Reviewed by: BigAl
Genre: Historical Fiction
Approximate word count: 40-45,000 words
Availability Kindle: YES Nook: YES Paper: NO
Click on a YES above to go to appropriate page in Amazon or B&N store
A native of Romania, when not writing Gabriela Popa is a scientist who specializes in cancer research. She lives in St. Louis, Missouri. Popa has a blog where, among other things, she interviews fellow writers.
A coming-of-age story set in 1960s Romania.
Near the beginning, when eight-year old Silvia Marcu, the protagonist and narrator of Kafka’s House, is introducing herself to the reader she mentions that people who live in small houses make her uneasy. She then relates this to how she felt years later when she visited the house in Prague where Franz Kafka once lived. This house, while extremely small, is also where Kafka wrote much of his work. Silvia says, “I was stunned to see how someone with such vast inner spaces can live in such a ridiculously small house.”
If there is an overriding theme to Kafka’s House, it is while someone might be restricted in many ways it is still possible to have an enjoyable and full life by focusing on those areas that are unrestricted. Romania in the 1960s was very restrictive. The country was communist, with the constraints that implies. The Soviets were invading neighboring Czechoslovakia, which created more stress and less freedom as they prepared for the possibility of war. Silvia’s house, while larger than Kafka’s, was still small and crowded with Silvia, her parents, and sister living in a two-room apartment. Yet, Silvia had a zest for life and all it had to offer.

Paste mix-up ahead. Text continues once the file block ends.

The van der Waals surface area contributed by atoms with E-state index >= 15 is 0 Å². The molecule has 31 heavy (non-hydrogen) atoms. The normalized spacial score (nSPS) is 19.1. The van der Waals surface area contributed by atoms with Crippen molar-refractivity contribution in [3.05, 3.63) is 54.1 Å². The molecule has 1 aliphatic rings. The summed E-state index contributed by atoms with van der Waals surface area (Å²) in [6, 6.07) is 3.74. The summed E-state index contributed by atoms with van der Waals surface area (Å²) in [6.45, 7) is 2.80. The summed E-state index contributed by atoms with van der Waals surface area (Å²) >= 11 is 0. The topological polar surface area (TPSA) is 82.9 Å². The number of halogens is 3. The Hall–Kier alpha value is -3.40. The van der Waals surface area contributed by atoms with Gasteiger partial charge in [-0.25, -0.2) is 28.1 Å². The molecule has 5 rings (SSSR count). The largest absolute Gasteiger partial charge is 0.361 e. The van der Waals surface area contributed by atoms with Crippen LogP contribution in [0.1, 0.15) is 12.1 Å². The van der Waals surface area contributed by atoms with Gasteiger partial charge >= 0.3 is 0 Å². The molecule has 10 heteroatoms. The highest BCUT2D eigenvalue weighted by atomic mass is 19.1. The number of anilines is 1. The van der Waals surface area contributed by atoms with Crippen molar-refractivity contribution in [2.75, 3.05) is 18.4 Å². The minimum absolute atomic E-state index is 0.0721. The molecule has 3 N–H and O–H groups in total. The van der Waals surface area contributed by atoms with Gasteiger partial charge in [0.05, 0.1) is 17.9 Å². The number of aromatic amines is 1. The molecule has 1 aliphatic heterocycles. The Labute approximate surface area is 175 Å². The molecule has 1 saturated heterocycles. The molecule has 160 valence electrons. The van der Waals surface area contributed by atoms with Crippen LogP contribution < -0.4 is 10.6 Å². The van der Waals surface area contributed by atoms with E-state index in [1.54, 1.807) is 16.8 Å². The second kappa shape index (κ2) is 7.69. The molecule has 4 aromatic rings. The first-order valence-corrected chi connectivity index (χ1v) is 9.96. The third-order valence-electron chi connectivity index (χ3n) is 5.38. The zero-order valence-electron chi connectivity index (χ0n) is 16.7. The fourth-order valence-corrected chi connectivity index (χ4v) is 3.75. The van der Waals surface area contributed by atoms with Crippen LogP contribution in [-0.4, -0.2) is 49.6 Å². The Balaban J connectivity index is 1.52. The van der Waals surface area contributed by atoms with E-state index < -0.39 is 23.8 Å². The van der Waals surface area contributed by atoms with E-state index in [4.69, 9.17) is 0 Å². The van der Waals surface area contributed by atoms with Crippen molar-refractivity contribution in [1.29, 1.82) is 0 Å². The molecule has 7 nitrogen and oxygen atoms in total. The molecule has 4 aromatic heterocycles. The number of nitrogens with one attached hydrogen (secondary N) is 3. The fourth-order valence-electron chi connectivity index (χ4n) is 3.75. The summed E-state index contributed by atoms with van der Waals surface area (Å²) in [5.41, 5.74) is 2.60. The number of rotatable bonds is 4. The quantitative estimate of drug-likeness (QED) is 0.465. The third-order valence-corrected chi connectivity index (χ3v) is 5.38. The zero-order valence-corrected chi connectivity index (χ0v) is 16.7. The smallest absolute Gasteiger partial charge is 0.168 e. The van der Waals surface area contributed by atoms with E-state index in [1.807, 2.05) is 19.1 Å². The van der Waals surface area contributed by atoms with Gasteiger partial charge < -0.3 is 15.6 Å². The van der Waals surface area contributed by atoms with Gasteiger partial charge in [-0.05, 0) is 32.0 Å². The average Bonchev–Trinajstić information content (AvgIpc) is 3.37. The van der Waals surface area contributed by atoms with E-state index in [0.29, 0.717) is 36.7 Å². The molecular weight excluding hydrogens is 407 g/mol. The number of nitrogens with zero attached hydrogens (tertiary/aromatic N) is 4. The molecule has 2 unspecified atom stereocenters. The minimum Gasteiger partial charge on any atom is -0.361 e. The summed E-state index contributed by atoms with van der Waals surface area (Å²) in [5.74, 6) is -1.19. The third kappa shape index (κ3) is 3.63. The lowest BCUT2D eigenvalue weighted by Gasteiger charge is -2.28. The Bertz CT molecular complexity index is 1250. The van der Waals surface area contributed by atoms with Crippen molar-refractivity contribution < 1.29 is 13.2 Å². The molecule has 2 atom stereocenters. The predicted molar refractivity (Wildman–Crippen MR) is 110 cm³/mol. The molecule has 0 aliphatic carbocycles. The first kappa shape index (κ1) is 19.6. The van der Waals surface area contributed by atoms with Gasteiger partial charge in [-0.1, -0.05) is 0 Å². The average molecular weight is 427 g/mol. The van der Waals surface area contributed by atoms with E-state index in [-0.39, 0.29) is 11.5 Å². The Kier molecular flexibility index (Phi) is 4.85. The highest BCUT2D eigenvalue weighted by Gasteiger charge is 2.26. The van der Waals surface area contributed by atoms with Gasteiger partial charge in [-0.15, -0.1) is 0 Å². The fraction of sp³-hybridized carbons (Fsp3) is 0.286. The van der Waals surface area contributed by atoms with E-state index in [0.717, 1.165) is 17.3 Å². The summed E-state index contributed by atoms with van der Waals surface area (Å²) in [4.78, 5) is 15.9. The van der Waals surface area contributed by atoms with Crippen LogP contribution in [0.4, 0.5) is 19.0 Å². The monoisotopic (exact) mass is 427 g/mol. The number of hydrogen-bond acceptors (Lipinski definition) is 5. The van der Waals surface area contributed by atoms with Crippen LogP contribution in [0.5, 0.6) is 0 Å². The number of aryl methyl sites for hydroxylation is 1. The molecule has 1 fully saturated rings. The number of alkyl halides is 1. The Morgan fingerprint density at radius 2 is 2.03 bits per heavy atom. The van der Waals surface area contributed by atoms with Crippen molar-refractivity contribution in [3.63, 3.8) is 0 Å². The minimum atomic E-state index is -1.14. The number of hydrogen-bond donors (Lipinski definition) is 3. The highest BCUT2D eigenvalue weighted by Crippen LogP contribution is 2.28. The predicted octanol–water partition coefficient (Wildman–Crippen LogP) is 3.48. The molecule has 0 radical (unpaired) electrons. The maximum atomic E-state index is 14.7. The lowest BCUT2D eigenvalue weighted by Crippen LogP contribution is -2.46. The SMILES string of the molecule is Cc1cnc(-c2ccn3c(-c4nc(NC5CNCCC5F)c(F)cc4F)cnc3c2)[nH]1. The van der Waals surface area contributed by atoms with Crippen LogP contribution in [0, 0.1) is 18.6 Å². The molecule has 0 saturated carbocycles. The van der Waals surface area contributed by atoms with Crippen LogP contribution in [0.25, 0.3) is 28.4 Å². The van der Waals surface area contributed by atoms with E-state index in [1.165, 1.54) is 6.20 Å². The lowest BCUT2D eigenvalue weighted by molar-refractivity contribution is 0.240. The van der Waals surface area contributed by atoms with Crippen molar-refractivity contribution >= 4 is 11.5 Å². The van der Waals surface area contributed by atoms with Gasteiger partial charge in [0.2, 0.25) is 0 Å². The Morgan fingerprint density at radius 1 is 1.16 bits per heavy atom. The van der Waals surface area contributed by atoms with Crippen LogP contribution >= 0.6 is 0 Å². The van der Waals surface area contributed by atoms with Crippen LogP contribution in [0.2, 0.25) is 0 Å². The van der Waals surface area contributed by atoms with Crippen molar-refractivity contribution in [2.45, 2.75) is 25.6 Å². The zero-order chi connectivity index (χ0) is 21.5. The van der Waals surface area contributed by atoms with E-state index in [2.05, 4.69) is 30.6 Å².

I found the book enjoyable, not only for the story, but for the glimpse it gave of growing up in a different country and culture. The differences are revealing, yet I found the similarities show almost as much. Kids interact with each other in the same way, regardless of country. They worry about schoolwork. They love to play and are sharp observers of the world around them as they seek to understand that world and their place in it. Some experiences truly are universal.
Although Popa wrote Kafka’s House in English, she then translated it to Romanian. A Romanian publisher released that version, Casa lui Kafka, in 2007. If you’d prefer reading the book in Romanian it is available in both Kindle and paper versions.
There were a small number of typos. There were also a fair number of grammar issues, the vast majority using a singular word where a plural would have been correct and vice versa.
In my version (downloaded directly from Amazon in early February), many lines had a leading hyphen. It appeared these might have been intended to designate dialogue. In addition, dialogue was not enclosed in quotation marks. If the story appeals to you, I would advise sampling first before making the purchase commitment. Although I did not find this terribly distracting or confusing I’m sure some people would.
Rating: **** Four stars